Surgery in Pediatrics
EVERYONE whose child must be operated upon is indebted to those surgeons who have shown the way. Timothy Holmes and Samuel W. Kelley, whose texts appeared in 1869 and 1909 respectively, were the early leaders in the field. The more modern pioneers are Sir Lancelot Barrington Ward, William E. Ladd, Willis J. Potts, and Robert E. Gross. These men and their many brilliant students have demonstrated that operations of tremendous complexity can be performed successfully regardless of the small size of the patient.
Great medical advances in anesthesia, antibiotic therapy, and in the understanding of fluid and electrolyte administration have kept pace with the development of surgical technics. They have made the application of such technics possible. Progressive sharpening of the diagnostic abilities of the physician, particularly evident in the field of congenital heart disease, has also led to greater success and lessened mortality in the surgery of childhood.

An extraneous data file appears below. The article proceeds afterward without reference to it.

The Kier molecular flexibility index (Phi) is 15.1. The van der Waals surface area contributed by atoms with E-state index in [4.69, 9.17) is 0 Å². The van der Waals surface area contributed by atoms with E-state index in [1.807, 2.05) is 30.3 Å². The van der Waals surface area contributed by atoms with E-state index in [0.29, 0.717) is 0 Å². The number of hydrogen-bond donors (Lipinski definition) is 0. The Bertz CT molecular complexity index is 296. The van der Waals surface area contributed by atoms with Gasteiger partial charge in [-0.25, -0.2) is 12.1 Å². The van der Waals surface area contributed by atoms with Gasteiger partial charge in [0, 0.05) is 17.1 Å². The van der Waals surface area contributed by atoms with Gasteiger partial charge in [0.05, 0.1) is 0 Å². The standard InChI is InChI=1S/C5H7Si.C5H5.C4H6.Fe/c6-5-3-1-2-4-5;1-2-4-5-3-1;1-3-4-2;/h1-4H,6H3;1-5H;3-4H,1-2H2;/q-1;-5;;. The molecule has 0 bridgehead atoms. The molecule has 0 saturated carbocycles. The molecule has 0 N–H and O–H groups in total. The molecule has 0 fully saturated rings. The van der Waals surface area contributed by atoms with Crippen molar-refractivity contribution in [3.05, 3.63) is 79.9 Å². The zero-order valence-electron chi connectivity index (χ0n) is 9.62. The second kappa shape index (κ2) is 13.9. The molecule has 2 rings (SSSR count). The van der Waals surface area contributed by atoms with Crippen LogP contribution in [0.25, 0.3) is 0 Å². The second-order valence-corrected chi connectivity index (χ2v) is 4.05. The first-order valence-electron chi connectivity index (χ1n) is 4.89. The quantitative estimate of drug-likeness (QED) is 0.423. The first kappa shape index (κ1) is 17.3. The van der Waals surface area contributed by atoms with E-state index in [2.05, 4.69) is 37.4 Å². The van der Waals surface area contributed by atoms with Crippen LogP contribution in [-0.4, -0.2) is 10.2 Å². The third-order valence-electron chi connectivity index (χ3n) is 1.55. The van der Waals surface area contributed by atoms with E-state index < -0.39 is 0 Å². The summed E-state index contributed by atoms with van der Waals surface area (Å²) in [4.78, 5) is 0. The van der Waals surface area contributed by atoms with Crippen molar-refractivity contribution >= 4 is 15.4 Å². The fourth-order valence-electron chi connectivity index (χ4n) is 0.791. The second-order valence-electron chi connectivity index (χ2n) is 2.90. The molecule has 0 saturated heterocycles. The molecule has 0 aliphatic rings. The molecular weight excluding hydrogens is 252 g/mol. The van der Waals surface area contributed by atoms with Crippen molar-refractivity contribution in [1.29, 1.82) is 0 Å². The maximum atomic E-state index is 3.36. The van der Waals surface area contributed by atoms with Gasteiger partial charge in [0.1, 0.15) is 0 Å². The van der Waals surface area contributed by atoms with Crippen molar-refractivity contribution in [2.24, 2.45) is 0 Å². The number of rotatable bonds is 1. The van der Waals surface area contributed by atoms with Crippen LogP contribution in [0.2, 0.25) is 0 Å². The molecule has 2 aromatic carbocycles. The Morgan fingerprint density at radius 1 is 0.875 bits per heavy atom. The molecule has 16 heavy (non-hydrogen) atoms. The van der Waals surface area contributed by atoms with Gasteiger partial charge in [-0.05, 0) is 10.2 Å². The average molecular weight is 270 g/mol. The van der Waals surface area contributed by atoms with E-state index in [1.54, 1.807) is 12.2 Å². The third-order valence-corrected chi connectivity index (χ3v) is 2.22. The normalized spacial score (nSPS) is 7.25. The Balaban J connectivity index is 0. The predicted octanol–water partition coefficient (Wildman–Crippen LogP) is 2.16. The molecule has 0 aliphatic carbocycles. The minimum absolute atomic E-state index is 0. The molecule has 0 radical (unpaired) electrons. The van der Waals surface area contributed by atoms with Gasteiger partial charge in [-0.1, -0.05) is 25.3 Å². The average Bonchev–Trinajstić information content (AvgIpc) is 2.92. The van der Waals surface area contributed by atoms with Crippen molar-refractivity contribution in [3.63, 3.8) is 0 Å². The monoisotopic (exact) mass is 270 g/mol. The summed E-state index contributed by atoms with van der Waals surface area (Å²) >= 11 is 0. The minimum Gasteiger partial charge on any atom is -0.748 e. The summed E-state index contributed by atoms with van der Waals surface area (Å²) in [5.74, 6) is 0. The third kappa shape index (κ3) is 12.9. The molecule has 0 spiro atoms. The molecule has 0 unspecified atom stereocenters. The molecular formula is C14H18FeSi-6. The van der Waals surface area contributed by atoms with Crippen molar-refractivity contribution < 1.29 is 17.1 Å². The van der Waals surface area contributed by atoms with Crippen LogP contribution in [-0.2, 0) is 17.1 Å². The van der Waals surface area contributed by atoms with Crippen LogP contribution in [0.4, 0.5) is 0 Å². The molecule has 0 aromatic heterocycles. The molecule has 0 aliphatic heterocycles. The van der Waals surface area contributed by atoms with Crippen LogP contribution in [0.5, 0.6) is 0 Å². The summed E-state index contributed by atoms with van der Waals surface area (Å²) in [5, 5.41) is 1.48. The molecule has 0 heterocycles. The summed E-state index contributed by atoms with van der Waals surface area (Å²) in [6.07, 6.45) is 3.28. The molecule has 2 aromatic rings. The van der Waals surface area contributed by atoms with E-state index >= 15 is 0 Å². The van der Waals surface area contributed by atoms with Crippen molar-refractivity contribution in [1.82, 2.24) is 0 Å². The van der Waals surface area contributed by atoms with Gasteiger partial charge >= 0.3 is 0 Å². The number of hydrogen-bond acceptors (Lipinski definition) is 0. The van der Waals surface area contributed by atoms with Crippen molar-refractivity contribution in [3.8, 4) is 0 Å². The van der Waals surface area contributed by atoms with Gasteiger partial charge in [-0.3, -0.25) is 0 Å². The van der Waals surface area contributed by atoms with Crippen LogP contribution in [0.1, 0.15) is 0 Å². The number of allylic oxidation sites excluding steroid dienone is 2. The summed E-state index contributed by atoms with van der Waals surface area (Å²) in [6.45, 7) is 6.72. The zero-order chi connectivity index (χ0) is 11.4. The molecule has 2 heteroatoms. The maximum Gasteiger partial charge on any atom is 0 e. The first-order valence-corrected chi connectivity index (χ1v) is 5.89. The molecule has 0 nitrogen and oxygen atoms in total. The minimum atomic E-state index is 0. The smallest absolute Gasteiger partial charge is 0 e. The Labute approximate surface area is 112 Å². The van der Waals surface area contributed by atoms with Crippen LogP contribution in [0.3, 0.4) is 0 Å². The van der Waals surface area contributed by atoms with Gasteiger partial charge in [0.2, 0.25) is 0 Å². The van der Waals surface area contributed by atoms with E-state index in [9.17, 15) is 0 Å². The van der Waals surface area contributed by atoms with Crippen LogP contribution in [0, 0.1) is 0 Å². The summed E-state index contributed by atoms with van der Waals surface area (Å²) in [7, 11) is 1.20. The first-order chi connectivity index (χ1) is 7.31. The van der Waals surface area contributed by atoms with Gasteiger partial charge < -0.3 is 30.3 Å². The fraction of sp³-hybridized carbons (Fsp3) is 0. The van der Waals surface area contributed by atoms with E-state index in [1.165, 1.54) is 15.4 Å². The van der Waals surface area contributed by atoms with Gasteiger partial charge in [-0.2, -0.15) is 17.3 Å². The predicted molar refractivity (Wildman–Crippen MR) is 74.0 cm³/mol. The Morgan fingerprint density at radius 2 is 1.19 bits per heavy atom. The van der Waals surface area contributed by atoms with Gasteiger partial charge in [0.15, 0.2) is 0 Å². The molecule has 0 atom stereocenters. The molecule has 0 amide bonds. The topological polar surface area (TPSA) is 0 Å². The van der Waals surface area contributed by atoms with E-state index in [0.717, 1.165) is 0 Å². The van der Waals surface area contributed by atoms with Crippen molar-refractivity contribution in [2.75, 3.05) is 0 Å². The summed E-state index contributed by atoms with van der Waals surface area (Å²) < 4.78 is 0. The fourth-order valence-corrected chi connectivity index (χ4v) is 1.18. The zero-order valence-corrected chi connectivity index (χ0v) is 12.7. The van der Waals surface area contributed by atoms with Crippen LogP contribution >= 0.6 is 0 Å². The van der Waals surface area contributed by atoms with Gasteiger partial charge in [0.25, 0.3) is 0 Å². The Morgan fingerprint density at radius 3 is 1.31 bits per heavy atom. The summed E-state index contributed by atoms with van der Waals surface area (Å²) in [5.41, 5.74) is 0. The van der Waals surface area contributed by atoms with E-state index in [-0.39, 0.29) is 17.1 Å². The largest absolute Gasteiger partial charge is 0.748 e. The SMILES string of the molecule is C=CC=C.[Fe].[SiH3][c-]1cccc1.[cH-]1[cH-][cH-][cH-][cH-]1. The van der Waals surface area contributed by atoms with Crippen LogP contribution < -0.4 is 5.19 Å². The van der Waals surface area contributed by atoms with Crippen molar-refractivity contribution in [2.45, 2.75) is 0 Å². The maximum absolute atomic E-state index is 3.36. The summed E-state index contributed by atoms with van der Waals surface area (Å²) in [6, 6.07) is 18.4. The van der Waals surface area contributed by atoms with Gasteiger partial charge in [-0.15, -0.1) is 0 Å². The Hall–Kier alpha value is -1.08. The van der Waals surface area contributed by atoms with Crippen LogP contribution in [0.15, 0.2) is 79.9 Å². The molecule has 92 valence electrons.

In the early part of this century, Samuel W. Kelley, Orthopedist and Pediatrist of St. Luke's Hospital in Cleveland, could encompass in his time all that was known of the surgery of every region of the body of the child. The days of such great general surgeons are past. Knowledge in the surgical specialities has become far too extensive to be mastered by the individual. The surgeon who would limit his activities to an age group must find his niche in a large pediatric hospital, and in general his field is increasingly confined to surgical disease of the abdomen. From his . . .